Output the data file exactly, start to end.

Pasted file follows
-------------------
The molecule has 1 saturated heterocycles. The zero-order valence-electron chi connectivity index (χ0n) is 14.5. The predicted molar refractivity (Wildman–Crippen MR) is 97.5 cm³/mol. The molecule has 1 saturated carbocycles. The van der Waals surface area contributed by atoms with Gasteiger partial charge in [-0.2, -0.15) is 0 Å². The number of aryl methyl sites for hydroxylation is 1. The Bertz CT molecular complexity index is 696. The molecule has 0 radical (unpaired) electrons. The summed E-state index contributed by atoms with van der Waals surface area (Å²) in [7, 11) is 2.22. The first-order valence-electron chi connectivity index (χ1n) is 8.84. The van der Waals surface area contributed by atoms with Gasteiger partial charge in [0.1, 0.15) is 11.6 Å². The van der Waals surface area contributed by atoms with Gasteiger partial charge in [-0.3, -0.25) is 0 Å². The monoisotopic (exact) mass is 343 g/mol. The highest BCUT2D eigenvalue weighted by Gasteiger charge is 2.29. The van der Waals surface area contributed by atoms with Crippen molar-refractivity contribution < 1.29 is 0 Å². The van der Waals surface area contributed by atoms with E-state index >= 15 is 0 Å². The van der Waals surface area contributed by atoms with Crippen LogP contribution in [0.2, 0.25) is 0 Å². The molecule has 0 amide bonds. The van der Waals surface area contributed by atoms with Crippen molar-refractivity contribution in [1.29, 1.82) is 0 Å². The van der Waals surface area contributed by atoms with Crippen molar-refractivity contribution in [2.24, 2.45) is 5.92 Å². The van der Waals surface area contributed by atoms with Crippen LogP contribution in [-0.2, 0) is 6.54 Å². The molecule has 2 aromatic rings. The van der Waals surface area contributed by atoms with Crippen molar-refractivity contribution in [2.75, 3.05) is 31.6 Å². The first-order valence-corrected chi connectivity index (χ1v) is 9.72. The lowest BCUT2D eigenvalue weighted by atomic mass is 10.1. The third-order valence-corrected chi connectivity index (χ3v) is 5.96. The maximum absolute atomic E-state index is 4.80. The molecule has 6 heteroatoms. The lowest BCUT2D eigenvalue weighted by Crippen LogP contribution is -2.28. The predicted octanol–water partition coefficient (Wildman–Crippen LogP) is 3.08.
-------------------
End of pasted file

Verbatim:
The molecule has 1 saturated heterocycles. The zero-order valence-electron chi connectivity index (χ0n) is 14.5. The predicted molar refractivity (Wildman–Crippen MR) is 97.5 cm³/mol. The molecule has 1 saturated carbocycles. The van der Waals surface area contributed by atoms with Gasteiger partial charge in [-0.2, -0.15) is 0 Å². The number of aryl methyl sites for hydroxylation is 1. The Bertz CT molecular complexity index is 696. The molecule has 0 radical (unpaired) electrons. The summed E-state index contributed by atoms with van der Waals surface area (Å²) in [7, 11) is 2.22. The first-order valence-electron chi connectivity index (χ1n) is 8.84. The van der Waals surface area contributed by atoms with Gasteiger partial charge in [0.1, 0.15) is 11.6 Å². The van der Waals surface area contributed by atoms with Gasteiger partial charge in [-0.3, -0.25) is 0 Å². The monoisotopic (exact) mass is 343 g/mol. The highest BCUT2D eigenvalue weighted by Gasteiger charge is 2.29. The van der Waals surface area contributed by atoms with Crippen molar-refractivity contribution < 1.29 is 0 Å². The van der Waals surface area contributed by atoms with E-state index >= 15 is 0 Å². The van der Waals surface area contributed by atoms with Crippen LogP contribution in [0.2, 0.25) is 0 Å². The molecule has 0 amide bonds. The van der Waals surface area contributed by atoms with Crippen molar-refractivity contribution in [1.29, 1.82) is 0 Å². The van der Waals surface area contributed by atoms with Crippen molar-refractivity contribution in [2.24, 2.45) is 5.92 Å². The van der Waals surface area contributed by atoms with Crippen LogP contribution in [-0.2, 0) is 6.54 Å². The molecule has 2 aromatic rings. The van der Waals surface area contributed by atoms with Crippen molar-refractivity contribution in [2.75, 3.05) is 31.6 Å². The first-order valence-corrected chi connectivity index (χ1v) is 9.72. The lowest BCUT2D eigenvalue weighted by atomic mass is 10.1. The third-order valence-corrected chi connectivity index (χ3v) is 5.96. The maximum absolute atomic E-state index is 4.80. The molecule has 6 heteroatoms. The lowest BCUT2D eigenvalue weighted by Crippen LogP contribution is -2.28. The predicted octanol–water partition coefficient (Wildman–Crippen LogP) is 3.08.